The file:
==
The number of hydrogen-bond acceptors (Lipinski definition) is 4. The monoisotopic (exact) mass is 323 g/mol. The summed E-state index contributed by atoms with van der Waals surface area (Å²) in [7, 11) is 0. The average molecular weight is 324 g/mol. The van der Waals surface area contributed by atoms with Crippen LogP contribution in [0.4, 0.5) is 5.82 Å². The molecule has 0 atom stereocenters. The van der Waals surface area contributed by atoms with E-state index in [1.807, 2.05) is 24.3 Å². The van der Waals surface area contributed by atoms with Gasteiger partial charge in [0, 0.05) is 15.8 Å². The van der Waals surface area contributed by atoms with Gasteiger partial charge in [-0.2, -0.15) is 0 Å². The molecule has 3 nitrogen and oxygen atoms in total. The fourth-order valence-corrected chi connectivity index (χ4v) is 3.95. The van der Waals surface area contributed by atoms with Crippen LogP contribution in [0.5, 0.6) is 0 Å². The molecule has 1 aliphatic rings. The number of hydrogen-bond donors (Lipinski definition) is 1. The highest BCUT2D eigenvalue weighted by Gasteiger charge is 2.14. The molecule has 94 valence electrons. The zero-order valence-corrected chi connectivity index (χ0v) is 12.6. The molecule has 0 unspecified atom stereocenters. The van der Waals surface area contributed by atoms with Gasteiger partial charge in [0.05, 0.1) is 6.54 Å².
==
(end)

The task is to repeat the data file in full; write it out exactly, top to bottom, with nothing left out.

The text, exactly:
The number of hydrogen-bond acceptors (Lipinski definition) is 4. The monoisotopic (exact) mass is 323 g/mol. The summed E-state index contributed by atoms with van der Waals surface area (Å²) in [7, 11) is 0. The average molecular weight is 324 g/mol. The van der Waals surface area contributed by atoms with Crippen LogP contribution in [0.4, 0.5) is 5.82 Å². The molecule has 0 atom stereocenters. The van der Waals surface area contributed by atoms with E-state index in [1.807, 2.05) is 24.3 Å². The van der Waals surface area contributed by atoms with Gasteiger partial charge in [0, 0.05) is 15.8 Å². The van der Waals surface area contributed by atoms with Gasteiger partial charge in [-0.2, -0.15) is 0 Å². The molecule has 3 nitrogen and oxygen atoms in total. The fourth-order valence-corrected chi connectivity index (χ4v) is 3.95. The van der Waals surface area contributed by atoms with Crippen LogP contribution in [0.5, 0.6) is 0 Å². The molecule has 1 aliphatic rings. The number of hydrogen-bond donors (Lipinski definition) is 1. The highest BCUT2D eigenvalue weighted by Gasteiger charge is 2.14. The molecule has 94 valence electrons. The zero-order valence-corrected chi connectivity index (χ0v) is 12.6. The molecule has 0 unspecified atom stereocenters. The van der Waals surface area contributed by atoms with Gasteiger partial charge in [0.05, 0.1) is 6.54 Å².